4

Fairly often I create (or attend) a meeting I would like to communicate to others an FYI without needing them to attend.

Generally, I forward it with text along the lines of, "FYI - no need to attend” included as text. This is somewhat unwieldy and has the unintended side effect of prepopulating them as “Tentative” on their calendar. It also includes them on any meeting correspondence/updates, which generally is not necessary. It also sends a "meeting was forwarded" notice in Outlook if I am not the meeting organizer.

This may happen for a variety of reasons. An example would be if a next-step item for me was this meeting, letting the project manager know is helpful, even if they are not interested in the details of the meeting. Or letting your boss know about meetings you either were invited to (by other teams/etc).

  • Is there a better process for how to do this?
  • why do you want to tell them that a meeting is taking place, but don't want them be kept informed about the meeting or to attend? Your motivation for this will help formulate an answer. – mhoran_psprep Jun 28 '13 at 16:14
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    @mhoran_psprep - If I am making a presentation I want my group to be aware but not to be obligated. Exchange tends to generate a lot of unnecessary "Meeting has changed" emails. That becomes spam. And next thing you know my group hates me because I invited them and now their email is full of obsolete updates that nothing appears to have changed on. – IDrinkandIKnowThings Jun 28 '13 at 19:40
  • Not sure why your boss needs to know about the meeting if you attend it. You can always provide him with a re-cap later, and save his precious time. If you really think anybody on your team would benefit from a meeting (and not snore the whole way through), pin a sticker/note/formal announcement. Having a notice board helps. – Deer Hunter Jun 28 '13 at 20:50
  • @DeerHunter is my question really that unclear? I specifically refer to, letting the project manager know even if they are not interested in the details or letting... boss know about meetings and am not talking at all about letting my entire team know. – enderland Jun 28 '13 at 21:23
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    @DeerHunter - If I am not at my desk my boss may want to know why. If he sees I am doing a presentation that he did not know about he looks dumb. It is possible he may want to sit in on the presentation to see how I do (since evaluating me is part of his job) or just to be there as a resource if needed. But chances are he is not going to. But that should be his decision not mine. – IDrinkandIKnowThings Jul 1 '13 at 13:27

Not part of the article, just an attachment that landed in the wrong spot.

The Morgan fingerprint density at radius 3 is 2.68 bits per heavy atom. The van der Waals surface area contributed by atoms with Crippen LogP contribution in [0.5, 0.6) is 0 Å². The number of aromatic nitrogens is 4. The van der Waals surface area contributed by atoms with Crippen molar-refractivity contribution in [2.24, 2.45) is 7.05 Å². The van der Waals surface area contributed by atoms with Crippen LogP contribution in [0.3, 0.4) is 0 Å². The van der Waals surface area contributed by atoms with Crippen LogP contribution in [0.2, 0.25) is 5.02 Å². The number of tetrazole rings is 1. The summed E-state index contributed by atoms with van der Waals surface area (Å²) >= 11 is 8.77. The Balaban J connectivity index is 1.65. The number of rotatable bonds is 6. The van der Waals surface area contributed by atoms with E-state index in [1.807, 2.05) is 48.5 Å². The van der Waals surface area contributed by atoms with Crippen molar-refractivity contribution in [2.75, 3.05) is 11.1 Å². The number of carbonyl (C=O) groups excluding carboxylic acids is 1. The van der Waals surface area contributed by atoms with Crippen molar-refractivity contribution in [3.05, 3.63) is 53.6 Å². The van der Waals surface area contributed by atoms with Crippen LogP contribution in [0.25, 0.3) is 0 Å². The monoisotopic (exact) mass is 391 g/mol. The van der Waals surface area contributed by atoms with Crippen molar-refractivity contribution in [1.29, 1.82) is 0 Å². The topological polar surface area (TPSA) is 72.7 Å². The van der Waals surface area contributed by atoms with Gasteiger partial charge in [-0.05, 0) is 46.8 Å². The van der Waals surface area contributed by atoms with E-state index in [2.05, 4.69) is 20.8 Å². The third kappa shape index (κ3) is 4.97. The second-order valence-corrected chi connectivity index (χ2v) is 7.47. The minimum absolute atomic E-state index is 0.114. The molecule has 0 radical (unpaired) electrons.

9

I usually just send an email or an IM not a meeting request. I would include some explanation as to why I thought they should know about it. For my boss it might be something like:

I've been asked to attend a meeting on XYZ on Jun 6 at 4. Just wanted to give you a heads up in case you had anything you needed me to bring up in the meeting and to let you know I won't be available during that time in case client A gets back to you about a time to discuss issue JKL.

Or

You asked me to meet with John on issue ABC. The meeting is currently scheduled for 10 on Thursday.

1

Have you thought about creating an entity in Exchange to act as a proxy for these FYI/Optional events?

Similar to how you'd create a conference room, create an account that can receive invites and host a calendar. Add the "Conference Room" as a resource in your meeting invitations, and your group can subscribe to the Conference Room calendar in Outlook alongside their own and see what meetings they should be aware of.

0

One way is the use of a team calendar. All the meetings the team will be attending are entered on to the calendar. This lets people know what events are on the schedule without a requirement that it appear on their calendar.

It isn't perfect because team members have to update the calendar, and people need to review the calendar. It can also breakdown if the number of events overwhelms the system, so that you can't see everything when looking at the week or month view.

I have seen teams use different colors to show the purpose/type of event.

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